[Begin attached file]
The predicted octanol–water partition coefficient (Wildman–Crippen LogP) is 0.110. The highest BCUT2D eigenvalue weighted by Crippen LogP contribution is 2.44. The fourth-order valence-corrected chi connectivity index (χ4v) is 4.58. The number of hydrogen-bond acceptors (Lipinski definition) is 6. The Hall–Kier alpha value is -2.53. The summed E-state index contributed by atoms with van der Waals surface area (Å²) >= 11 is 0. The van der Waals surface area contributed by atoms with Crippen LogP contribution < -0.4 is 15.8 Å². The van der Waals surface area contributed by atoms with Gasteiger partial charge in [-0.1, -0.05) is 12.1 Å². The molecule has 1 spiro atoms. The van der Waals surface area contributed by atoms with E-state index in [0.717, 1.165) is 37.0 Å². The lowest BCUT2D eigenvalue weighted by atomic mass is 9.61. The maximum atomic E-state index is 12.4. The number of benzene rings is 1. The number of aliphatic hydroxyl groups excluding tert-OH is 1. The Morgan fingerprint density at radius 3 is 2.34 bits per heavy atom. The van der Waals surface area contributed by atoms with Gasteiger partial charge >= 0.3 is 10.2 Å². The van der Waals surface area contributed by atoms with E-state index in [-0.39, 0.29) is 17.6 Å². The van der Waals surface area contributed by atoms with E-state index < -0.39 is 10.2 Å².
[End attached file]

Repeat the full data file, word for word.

The predicted octanol–water partition coefficient (Wildman–Crippen LogP) is 0.110. The highest BCUT2D eigenvalue weighted by Crippen LogP contribution is 2.44. The fourth-order valence-corrected chi connectivity index (χ4v) is 4.58. The number of hydrogen-bond acceptors (Lipinski definition) is 6. The Hall–Kier alpha value is -2.53. The summed E-state index contributed by atoms with van der Waals surface area (Å²) >= 11 is 0. The van der Waals surface area contributed by atoms with Crippen LogP contribution < -0.4 is 15.8 Å². The van der Waals surface area contributed by atoms with Gasteiger partial charge in [-0.1, -0.05) is 12.1 Å². The molecule has 1 spiro atoms. The van der Waals surface area contributed by atoms with E-state index in [0.717, 1.165) is 37.0 Å². The lowest BCUT2D eigenvalue weighted by atomic mass is 9.61. The maximum atomic E-state index is 12.4. The number of benzene rings is 1. The number of aliphatic hydroxyl groups excluding tert-OH is 1. The Morgan fingerprint density at radius 3 is 2.34 bits per heavy atom. The van der Waals surface area contributed by atoms with Gasteiger partial charge >= 0.3 is 10.2 Å². The van der Waals surface area contributed by atoms with E-state index in [-0.39, 0.29) is 17.6 Å². The van der Waals surface area contributed by atoms with E-state index < -0.39 is 10.2 Å².